[A thing made-with-joy]
There are certain creatures in our theatre scene that operate under long periods of dormancy. You know the types – they tiptoe in and out of other people’s processes, keeping themselves on a low simmer. You know they are there – designing shows, writing the odd monologue, sometimes co-directing, part of the indelible infrastructure of our sprawling performance network, but often as not, they scuttle away from the light. There are exceptions. See: Matt Baker in next week’s Hungover, Josephine Stewart-Tewhiu in last year’s The Black.
It is with no small amount of anticipation, then, that Little Child of Miracle presses not one, but two hibernating talents into our eager, sweating hands. I have never before seen Christopher Stratton on stage. I have heard rumour of Ruby Reihana-Wilson’s exceptional dance skills, but have never held this tall talk to account. Its cast-list also boasts a line-up of the fearless and the hilarious. I am excited.
Stratton, as concept designer, is clear about his own trepidation in putting on the show. The programme is littered with self-deprecation and humility: this will be a “weird little show,” the result of a “strange process” to make an “odd little story” come to life. It is difficult to separate the seldom-seen Stratton with the young boy of the tale, hiding from us, being with us, as he shrouds his face with a PVC skirt, and shows us the ‘space’ in which our/his journey will play out. He is to no small degree charming as the protagonist. There is something tender and self-conscious about his relationship to performing at all: the boredom of running out of things to do, the limits of the room we are in, the hilarious poverty of ‘Somewhere Over A Rainbow’ played nervously for us from a child’s toy. We love him, especially when he does not much at all.
The ‘little’-ness of the story is in its sense of pantomime. Every member of the cast feels under the age of nine – from Natalie Clark’s melodramatic leotard-clad dance sequences to the charming failures of Virginia Frankovich’s rigid and maternal furry moon. They are all on a spectrum from precocious to modest. If Clark is the teacher’s pet (cast in three roles), then Priya Sami is the teacher they had to include, because her lush singing was just too beautiful to leave out of the show. (See: my Form 2 show at Glen Eden Intermediate). Yvette Parsons is all cheekbones; stoic and sincere as both world-bearer and moth, and Ruby’s angular doomsday fish cameo does not disappoint. The effect is an awkward silent disco of humans, being humans, in costumes, but their job is to tell a story. They don’t always manage that, but they sure are present, and delightful.
The driving narrative, we are told, is the boy adopted by a moon, but on a journey to find his true origins. Our understanding of this is mainly hindered by the persistent distortion of the booming voiceover – only audible in poetic snippets. I’m not necessarily worried that I won’t follow, only that I am left longing for live sound – and it is a delicious relief when Priya Sami descends a ladder to sing a vocally gymnastic and sparklingly sincere rendition of “Out Here On My Own.” Sound condition becomes increasingly difficult during a moth/boy scene. When the moth says “I used my feelers to find your story,” I find it resonates: I am doing much the same, flying blindly through this theatre, hoping to bump into key moments along the way. I don’t mind much. There are some shiny things, while I’m here:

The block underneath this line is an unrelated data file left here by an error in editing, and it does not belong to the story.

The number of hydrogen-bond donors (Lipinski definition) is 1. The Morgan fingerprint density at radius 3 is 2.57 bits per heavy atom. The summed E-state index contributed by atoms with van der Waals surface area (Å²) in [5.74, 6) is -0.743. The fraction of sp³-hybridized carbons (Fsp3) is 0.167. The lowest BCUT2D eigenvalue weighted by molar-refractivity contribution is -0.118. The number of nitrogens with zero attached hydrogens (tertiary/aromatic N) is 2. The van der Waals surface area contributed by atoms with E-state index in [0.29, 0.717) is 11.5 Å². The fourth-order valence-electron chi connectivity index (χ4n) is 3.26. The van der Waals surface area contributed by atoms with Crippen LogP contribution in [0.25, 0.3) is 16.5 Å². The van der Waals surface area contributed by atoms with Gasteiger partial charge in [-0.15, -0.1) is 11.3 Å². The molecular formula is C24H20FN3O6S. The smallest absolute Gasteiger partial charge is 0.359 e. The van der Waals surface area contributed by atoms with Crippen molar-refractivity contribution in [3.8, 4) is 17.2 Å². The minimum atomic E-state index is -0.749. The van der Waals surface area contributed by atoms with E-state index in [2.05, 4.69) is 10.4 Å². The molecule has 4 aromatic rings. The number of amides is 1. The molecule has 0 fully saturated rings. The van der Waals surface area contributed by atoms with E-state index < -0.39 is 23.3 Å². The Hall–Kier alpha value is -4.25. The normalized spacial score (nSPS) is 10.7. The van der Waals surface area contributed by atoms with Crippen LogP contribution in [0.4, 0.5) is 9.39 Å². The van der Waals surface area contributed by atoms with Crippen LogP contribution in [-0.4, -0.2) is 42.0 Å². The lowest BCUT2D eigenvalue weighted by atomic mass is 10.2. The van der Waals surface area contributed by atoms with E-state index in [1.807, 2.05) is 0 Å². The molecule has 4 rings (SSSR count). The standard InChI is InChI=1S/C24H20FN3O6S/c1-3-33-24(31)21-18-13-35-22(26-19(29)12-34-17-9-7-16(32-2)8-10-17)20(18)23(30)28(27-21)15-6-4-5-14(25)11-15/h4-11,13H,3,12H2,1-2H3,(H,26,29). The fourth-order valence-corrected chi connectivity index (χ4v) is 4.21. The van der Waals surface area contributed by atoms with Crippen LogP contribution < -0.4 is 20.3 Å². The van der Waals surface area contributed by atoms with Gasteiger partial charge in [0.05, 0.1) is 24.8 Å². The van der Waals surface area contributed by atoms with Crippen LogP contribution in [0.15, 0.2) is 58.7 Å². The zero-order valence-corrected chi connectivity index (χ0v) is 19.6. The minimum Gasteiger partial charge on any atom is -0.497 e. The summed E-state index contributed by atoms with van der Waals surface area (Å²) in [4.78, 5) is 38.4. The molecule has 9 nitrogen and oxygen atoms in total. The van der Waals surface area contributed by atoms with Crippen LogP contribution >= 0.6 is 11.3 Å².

The skeleton of a princess on a funeral pyre, the dance party that follows (so satisfying seeing Stratton and Clark bounce in unison), the laboured entrances and exits of giant moons and chained stars, Yvette’s surly air guitar, the modernist fish trio – there is no shortage of magic and surprise. Stratton’s universe is one of plenitude.
In fact, so much happens, that when I finally see our tiara-ed hero sitting at the foot of the lavish Sami, I am relieved – partly for the shimmery singing – but also because I can actually see Stratton again. I realise I have missed the simplicity and spaciousness his opening character was afforded. I could have seen less happen, and been satisfied to hold hands with this ‘little boy’ for longer.
As I bound out of the theatre to the auto-tuned glory of Cher, I can hardly tell you the story of what I just saw. But I can’t help feeling this troupe of children-as-characters wouldn’t care. What stays with me, rather, is the feeling of being inside this pantomime – the earnestness of waiting-for-your-turn in the dark, the quick inhalation before you walk on stage, the glory of seeing your mum in the front row. It feels like standing in the wings of a talent quest, and this, to me, is the beautifully crappy truth of telling stories in the theatre at all. Stratton and Clark have put together an opportunity to let the act of construction happen before your eyes and this is what ratifies its “weird”ness amongst the regular theatre set. When your moon trips over a turtle, and your star forgets she is chained to the ceiling and tries to exit stage right. These are the big plastic diamonds at the heart of the show. They are all too rare, these things made with the joy to-be-made – at once glittering, absurd, subtle and hopeful. I am grateful for this glimpse.
Little Child of Miracle plays at The Basement until 1 April. Details see The Basement.